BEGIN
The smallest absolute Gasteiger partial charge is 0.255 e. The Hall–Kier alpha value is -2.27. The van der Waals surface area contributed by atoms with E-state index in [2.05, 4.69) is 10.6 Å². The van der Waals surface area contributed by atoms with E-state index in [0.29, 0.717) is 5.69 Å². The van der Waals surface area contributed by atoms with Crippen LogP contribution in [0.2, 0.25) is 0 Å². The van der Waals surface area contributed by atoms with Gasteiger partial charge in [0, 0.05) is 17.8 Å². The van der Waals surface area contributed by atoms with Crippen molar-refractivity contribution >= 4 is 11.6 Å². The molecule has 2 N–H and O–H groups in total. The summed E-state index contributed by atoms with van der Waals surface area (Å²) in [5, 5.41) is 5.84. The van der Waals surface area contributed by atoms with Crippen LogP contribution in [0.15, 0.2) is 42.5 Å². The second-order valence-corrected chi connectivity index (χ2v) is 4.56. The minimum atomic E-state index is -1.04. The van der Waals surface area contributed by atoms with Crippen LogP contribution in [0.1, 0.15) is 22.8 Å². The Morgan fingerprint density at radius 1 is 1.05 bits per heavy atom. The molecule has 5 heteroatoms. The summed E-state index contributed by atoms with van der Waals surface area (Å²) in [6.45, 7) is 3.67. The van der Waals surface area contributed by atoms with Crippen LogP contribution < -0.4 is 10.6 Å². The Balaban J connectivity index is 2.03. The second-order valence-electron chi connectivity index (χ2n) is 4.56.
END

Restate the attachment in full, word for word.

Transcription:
The smallest absolute Gasteiger partial charge is 0.255 e. The Hall–Kier alpha value is -2.27. The van der Waals surface area contributed by atoms with E-state index in [2.05, 4.69) is 10.6 Å². The van der Waals surface area contributed by atoms with E-state index in [0.29, 0.717) is 5.69 Å². The van der Waals surface area contributed by atoms with Crippen LogP contribution in [0.2, 0.25) is 0 Å². The van der Waals surface area contributed by atoms with Gasteiger partial charge in [0, 0.05) is 17.8 Å². The van der Waals surface area contributed by atoms with Crippen molar-refractivity contribution >= 4 is 11.6 Å². The molecule has 2 N–H and O–H groups in total. The summed E-state index contributed by atoms with van der Waals surface area (Å²) in [5, 5.41) is 5.84. The van der Waals surface area contributed by atoms with Crippen LogP contribution in [0.15, 0.2) is 42.5 Å². The second-order valence-corrected chi connectivity index (χ2v) is 4.56. The minimum atomic E-state index is -1.04. The van der Waals surface area contributed by atoms with Crippen LogP contribution in [0.1, 0.15) is 22.8 Å². The Morgan fingerprint density at radius 1 is 1.05 bits per heavy atom. The molecule has 5 heteroatoms. The summed E-state index contributed by atoms with van der Waals surface area (Å²) in [6.45, 7) is 3.67. The van der Waals surface area contributed by atoms with Crippen LogP contribution < -0.4 is 10.6 Å². The Balaban J connectivity index is 2.03. The second-order valence-electron chi connectivity index (χ2n) is 4.56.